Paul gets what Jesus is saying in the Gospel of John. There is no knowing who Jesus is without visceral, total engagement. We cannot sit back, in the comfortable pew, and coolly consider him, as if he were an abstract, disembodied idea. Incarnation means that we must get up, come forward, hold out empty hands, sip wine, chew bread. Jesus is the incarnation, flesh and blood, fully divine and fully human. Jesus’ truth wants to burrow deep within us, to consume us as we consume him, to flow through our veins, to be digested, to nourish every nook and cranny of our being (Willamon).

This is completely counter-cultural in today’s world because the best life, defined by the dominant voices of our world, is more. We are pressed to seek more, to want more, to convince ourselves that we need more. Never mind the evidence that our consumer mentality is destroying the earth, destroying other people, even destroying ourselves. The quest for consumption sucks the life right out of us.

Audrey West, a theologian who writes for the Christian Century says that “this week's Gospel text is all about consumption, but of a different kind. This is consumption that gives life, rather than taking it away. It promises real life. This kind of life is not fulfilled by earthly measures of ‘more,’ such as a longer length of time, but rather by its quality of existence. This life that we and the disciples are seeking, that Paul found, is in the bread that came down from heaven & is worth far more than we can imagine” (West).

What this means is that when we give of ourselves, like Jesus gives of himself, we find life everlasting. We find that we give life to others when we give our lives to them. Fritz Haber missed this idea. He started off well but became distracted by the goal of taking lives. Paul started off the opposite way: He was taking the lives of those early Christians but found more meaning when he gave his own life for the sake of Christ.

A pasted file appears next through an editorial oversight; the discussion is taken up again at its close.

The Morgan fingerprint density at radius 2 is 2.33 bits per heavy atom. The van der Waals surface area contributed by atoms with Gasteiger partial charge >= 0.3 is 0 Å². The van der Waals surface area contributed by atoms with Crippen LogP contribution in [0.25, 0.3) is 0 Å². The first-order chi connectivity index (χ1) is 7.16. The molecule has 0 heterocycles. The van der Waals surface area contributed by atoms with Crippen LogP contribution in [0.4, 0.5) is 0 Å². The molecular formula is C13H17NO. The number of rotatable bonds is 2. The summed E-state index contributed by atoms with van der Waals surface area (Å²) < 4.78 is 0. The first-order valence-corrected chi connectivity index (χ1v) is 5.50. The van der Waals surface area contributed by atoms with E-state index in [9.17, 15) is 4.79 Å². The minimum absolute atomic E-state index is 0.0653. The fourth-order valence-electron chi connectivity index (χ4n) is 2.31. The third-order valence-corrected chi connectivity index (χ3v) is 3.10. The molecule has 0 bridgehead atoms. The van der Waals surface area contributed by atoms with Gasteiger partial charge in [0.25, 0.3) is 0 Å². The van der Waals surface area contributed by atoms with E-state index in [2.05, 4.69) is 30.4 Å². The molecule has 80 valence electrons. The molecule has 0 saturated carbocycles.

Same with being in ministry to others. We can decry those homeless people on the street, but when we give just a little of ourselves in outreach, we find that we are fed by them and we feed them as well, literally, as well as figuratively.

All this not for a cause, not for some abstract principle, but just one person giving of him or herself to another person. That is the kingdom of God. That’s the bread of life.

Yet, we are often selfish, distracted, and hurried people. We are complex animals who remember intention and not action. We are capable of feeding the world as well as destroying it. Left to our own devices, we can easily divide on country, political party or whatever subset we identify most strongly with. This route leads to chemical clouds and oppression of those not like us. We must take the bread of life route instead. The giving of our time and talents that lead to feeding the hungry, writing letters and breaking bread with complete strangers from all around the world.

Let us intend to be bread to one another based on the example of Christ. And in that personal intention, we need community; to give us feedback and make sure our actions match that intention. For our sake, for Christ’s sake and for the sake of our world, may it be so. Amen.

Works Cited

Radio Lab. My existential crisis.

West, Audrey. Better, not more. Christian Century.

Willimon, Wiliam H. Homiletical Perspective on John 6: 51-58. Feasting on the Word, Year B, Volume 3. Page 357-361.